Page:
Phishing attacks are among the most widespread and effective tactics used by cybercriminals against business. These schemes aim to deceive employees into disclosing sensitive information, such as login credentials or financial data, by posing as legitimate sources. While phishing attacks come in various forms, they often target corporate email systems due to the wealth of valuable information they hold. To assist businesses in bolstering their defenses against potential breaches, Kaspersky is unveiling the anatomy of a phishing attack.

According to Mimecast’s ‘The State of Email Security 2023’ report, 83% of CISOs surveyed see email as the primary source of cyberattacks. The recent case of Pepco Group demonstrated the severe consequences that phishing attacks can inflict on a business. At the end of February, the retail company reported that its Hungarian subsidiary had fallen victim to a sophisticated phishing attack. As a result of this strike, Pepco Group lost approximately €15.5 million in cash. This incident highlights the expanding threat posed by cybercriminals, emphasizing the critical need for organizations to strengthen their cybersecurity defenses.

In 2023 Kaspersky's anti-phishing system thwarted over 709 million attempts to access phishing and scam websites, marking a 40% increase compared to the previous year's figures.

In response to this pressing issue, Kaspersky experts cover the way phishing attacks are conducted.

1. Cybercriminals’ motivation

Phishing attacks stem from cybercriminals motivated by various factors. Primarily, they seek financial gain by unlawfully acquiring sensitive information like credit card details or login credentials, which can be sold or used for fraudulent transactions. Additionally, some are motivated by political or ideological agendas, or by the purpose of espionage. Despite the differing motivations, these attacks pose severe risks to businesses.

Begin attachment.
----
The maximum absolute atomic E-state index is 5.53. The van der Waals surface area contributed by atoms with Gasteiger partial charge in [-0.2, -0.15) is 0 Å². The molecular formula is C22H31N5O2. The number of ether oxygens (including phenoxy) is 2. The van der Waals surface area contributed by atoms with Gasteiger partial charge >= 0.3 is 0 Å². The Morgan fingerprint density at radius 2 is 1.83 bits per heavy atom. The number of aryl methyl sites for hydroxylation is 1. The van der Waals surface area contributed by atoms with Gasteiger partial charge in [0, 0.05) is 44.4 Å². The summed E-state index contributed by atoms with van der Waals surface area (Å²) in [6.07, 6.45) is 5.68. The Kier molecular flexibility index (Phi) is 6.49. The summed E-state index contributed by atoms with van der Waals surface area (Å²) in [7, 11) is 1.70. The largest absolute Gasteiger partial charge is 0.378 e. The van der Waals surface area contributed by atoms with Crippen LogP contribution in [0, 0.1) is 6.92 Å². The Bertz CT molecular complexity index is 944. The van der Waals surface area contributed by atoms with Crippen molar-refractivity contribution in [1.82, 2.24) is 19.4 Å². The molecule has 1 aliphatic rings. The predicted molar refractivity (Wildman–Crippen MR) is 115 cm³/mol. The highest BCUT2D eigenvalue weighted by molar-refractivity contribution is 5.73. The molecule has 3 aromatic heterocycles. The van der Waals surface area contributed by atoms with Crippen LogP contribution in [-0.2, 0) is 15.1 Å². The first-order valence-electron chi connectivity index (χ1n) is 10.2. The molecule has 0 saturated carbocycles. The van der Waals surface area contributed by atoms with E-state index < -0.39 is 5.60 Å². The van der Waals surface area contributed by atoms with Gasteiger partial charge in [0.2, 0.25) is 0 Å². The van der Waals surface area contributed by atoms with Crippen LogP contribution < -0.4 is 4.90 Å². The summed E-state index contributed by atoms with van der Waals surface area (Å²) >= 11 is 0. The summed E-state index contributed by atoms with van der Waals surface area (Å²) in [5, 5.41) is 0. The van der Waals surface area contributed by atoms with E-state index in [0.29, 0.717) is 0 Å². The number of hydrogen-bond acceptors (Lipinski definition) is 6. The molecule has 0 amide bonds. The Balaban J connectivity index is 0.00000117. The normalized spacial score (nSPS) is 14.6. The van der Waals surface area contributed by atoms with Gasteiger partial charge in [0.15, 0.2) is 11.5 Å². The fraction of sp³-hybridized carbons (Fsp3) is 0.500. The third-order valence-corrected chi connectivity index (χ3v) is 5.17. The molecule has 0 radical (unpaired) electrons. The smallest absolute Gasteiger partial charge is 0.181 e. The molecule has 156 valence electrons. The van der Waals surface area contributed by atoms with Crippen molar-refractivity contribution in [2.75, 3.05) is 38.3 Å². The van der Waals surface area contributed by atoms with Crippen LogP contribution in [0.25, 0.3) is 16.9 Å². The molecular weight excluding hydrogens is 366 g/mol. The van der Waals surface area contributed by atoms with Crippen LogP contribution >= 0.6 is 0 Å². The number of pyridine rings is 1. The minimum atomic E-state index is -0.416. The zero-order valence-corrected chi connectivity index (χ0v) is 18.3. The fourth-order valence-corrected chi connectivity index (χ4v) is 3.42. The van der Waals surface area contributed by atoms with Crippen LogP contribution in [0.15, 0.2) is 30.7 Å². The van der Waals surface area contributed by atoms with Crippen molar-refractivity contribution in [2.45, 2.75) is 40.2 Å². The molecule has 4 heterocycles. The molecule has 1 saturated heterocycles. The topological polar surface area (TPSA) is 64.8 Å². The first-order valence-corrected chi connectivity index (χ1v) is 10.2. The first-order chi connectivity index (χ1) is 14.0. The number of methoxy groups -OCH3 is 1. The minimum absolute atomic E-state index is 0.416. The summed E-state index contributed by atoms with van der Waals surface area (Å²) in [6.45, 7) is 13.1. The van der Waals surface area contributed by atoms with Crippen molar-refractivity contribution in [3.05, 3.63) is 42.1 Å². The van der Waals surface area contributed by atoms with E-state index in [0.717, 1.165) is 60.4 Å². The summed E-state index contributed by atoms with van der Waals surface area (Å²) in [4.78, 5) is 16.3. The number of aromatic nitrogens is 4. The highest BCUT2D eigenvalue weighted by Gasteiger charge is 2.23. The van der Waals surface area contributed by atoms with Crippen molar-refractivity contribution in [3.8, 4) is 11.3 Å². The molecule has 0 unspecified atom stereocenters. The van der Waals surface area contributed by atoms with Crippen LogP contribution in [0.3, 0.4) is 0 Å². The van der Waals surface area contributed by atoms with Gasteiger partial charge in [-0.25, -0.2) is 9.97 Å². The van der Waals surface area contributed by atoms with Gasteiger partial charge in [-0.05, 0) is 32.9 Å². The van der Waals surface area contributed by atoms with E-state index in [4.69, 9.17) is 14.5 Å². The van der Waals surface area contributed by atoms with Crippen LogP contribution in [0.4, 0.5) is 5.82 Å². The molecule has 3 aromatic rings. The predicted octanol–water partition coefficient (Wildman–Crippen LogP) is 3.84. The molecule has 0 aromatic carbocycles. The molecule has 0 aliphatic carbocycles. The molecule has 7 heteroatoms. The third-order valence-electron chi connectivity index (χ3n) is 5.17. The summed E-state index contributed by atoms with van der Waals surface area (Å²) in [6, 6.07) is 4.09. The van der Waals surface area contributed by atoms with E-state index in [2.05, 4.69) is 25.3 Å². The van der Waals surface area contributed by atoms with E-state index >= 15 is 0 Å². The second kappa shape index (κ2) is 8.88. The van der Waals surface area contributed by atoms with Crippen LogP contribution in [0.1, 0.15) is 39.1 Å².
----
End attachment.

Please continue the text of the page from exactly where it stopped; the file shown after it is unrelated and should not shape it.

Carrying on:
2. The initial approach

Phishing attacks typically begin with cybercriminals crafting fraudulent emails designed to lure recipients into taking action. These emails often mimic legitimate communications from trusted sources, such as colleagues, business partners or reputable organizations. To enhance credibility, attackers may employ tactics like spoofing sender addresses or replicating corporate branding. The situation is further exacerbated by the emergence of AI-powered phishing attacks, leveraging sophisticated algorithms to create highly convincing and personalized phishing emails. This exacerbates the challenge of detecting and combating such threats.

3. Deceptive content and techniques

Central to the success of phishing attacks is the exploitation of human vulnerabilities. Cybercriminals leverage psychological manipulation techniques, compelling victims to act impulsively without thoroughly evaluating the email's legitimacy.

Phishing emails employ various strategies to deceive recipients and elicit desired responses. Common techniques include:

  • False pretenses: Emails may claim urgency or importance, urging recipients to act quickly to avoid purported consequences or to seize perceived opportunities.